Echinacea pallida, one of the three medicinal Echinacea species native to North America, is generally wildcrafted, and low and uneven seed germination are obstacles to its widespread cultivation. Nonstratified E. pallida seeds were treated with 2500, 3500, and 4500 mg/L GA3 to increase seed germination. Treated seeds were directly germinated at 25 °C and 25/15 °C (14/10h) or stored at 5 and 10 °C for 4, 8, and 12 weeks before germination at the same temperatures. Seed germination across treatments was higher at 25 °C (19%) than at 25/15 °C (14%). Application of 2500, 3500, and 4500 mg/L GA3 significantly increased seed germination rate and total seed germination of nonstratified seeds of E. pallida and resulted in 44%, 50%, and 63% total seed germination, respectively, while untreated control seeds germinated at only 9%. The effect of GA3 as a germination stimulant increased with cold storage, with maximum germination (83%) occurring after seeds were treated with 4500 mg/L GA3 and an 8-week cold storage period at 10 °C. The effect of cold storage periods of 4, 8, and 12 weeks and cold storage temperatures of 5 and 10 °C on seed germination were generally similar. Seeds collected from the upper rows of the seed heads germinated significantly higher (10.6%) than those collected from the lowest seed rows (2.4%).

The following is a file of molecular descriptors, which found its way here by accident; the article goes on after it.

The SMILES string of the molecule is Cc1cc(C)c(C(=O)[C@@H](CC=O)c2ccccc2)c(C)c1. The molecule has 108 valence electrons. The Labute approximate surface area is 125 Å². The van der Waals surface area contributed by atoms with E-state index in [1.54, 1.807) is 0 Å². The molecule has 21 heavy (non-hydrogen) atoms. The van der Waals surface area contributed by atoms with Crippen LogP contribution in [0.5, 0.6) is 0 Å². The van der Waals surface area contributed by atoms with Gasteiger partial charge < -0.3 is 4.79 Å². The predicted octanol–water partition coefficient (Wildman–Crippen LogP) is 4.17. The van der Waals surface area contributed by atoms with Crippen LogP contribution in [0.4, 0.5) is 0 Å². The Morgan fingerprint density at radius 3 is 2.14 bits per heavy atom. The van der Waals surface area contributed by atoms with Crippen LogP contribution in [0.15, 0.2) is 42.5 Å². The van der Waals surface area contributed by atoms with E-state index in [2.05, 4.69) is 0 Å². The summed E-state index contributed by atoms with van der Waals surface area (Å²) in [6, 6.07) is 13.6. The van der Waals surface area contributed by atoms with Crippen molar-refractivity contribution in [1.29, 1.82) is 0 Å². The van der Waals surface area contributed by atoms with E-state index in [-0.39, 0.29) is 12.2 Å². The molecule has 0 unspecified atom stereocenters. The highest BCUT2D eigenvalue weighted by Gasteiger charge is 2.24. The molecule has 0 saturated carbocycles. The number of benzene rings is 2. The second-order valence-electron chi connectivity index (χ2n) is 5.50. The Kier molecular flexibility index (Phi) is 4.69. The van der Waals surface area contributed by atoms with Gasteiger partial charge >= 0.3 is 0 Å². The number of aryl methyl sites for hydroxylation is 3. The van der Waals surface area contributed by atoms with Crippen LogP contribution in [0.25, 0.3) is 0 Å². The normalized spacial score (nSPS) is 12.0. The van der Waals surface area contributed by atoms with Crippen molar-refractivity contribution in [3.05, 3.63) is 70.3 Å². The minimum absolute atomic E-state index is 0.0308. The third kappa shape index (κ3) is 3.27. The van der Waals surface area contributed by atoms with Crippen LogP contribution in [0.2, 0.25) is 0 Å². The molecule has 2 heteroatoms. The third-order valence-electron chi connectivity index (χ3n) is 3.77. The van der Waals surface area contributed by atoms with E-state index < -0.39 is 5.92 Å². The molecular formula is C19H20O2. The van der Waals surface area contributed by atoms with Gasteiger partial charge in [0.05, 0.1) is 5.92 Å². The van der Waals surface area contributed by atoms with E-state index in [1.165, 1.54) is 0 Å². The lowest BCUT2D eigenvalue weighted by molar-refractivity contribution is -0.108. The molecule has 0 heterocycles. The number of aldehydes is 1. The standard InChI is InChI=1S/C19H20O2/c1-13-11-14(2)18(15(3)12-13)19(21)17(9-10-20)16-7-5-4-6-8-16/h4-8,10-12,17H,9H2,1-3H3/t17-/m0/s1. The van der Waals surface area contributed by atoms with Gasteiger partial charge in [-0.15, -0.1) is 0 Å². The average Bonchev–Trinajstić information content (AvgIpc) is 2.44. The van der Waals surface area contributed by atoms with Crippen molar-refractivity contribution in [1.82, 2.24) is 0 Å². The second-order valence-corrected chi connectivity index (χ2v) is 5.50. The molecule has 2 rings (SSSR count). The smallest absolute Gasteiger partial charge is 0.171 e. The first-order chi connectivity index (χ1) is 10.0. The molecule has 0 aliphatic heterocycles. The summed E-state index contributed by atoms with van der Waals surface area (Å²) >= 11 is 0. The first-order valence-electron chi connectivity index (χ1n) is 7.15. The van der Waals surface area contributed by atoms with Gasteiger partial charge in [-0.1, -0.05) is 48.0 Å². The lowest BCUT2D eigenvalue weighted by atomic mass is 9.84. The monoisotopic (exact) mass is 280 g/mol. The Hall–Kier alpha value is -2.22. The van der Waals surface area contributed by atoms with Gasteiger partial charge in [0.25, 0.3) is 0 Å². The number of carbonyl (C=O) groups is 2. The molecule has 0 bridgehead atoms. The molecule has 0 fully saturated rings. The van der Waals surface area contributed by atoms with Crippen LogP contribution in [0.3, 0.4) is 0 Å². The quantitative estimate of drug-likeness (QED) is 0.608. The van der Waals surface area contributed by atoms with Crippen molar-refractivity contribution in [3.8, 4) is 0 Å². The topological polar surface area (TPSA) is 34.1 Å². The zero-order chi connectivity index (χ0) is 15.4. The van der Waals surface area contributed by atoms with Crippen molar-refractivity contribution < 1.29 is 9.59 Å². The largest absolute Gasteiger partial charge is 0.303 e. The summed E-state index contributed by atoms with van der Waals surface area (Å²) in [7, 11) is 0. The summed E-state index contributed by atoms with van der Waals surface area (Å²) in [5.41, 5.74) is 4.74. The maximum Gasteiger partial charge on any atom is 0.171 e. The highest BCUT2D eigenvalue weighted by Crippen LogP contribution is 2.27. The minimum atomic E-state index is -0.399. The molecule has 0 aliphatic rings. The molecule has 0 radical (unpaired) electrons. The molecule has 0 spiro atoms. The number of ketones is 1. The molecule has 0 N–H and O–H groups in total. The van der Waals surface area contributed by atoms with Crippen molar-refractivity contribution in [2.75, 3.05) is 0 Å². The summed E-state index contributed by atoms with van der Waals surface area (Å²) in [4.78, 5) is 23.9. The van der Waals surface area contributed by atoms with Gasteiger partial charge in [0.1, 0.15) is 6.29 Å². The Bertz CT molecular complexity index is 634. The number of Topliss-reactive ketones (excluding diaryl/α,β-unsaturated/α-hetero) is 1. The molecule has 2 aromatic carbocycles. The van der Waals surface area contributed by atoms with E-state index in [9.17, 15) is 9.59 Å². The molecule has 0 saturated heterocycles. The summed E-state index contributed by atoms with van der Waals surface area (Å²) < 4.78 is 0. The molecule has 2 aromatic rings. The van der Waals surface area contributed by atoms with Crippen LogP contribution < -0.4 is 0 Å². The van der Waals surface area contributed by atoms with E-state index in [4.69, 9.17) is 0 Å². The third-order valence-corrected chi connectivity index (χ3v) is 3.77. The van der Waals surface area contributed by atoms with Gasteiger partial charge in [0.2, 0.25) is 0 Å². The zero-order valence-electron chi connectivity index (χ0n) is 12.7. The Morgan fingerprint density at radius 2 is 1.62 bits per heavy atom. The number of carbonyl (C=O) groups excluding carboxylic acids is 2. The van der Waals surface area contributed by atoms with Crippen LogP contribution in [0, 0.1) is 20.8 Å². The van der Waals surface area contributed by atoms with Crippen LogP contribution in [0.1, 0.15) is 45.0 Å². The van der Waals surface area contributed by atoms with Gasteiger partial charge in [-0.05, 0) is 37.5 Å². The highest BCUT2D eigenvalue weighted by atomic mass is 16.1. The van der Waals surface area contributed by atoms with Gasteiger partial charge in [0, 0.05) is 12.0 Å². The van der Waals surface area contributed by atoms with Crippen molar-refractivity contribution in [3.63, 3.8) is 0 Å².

Ali O. Sari, Mario R. Morales, and James E. Simon
Ricky D. Kemery and Michael N. Dana
The objectives of this study were to compare the growth of prairie forb seedlings inoculated with vesicular-arbuscular mycorrhizal (VAM) fungi to noninoculated seedlings transplanted to a highway right-of-way and to evaluate the effect of different VAM fungal species or combinations on posttransplant seedling growth. Four species of prairie forbs: pale-purple coneflower (Echinacea pallida Nutt.), prairie blazingstar (Liatris pycnostachya Michx.), prairie phlox (Phlox pilosa L.), and gray-headed coneflower [Ratibida pinnata (Venten.) Barnh.], were grown in greenhouse mix and inoculated with Gigaspora margarita Becker and Hall, or Glomus interadicies Schenk and Smith, or with a native Indiana prairie soil inoculum, or with a mix of all three. They were transplanted to a highway site in June, 1994. Only gray-headed coneflower exhibited a positive growth response to VAM inoculation. Inoculation of gray-headed coneflower with G. margarita produced the largest growth response by the end of the experiment.
Richard L. Hassell, Robert J. Dufault, Tyron Phillips, and Teri A. Hale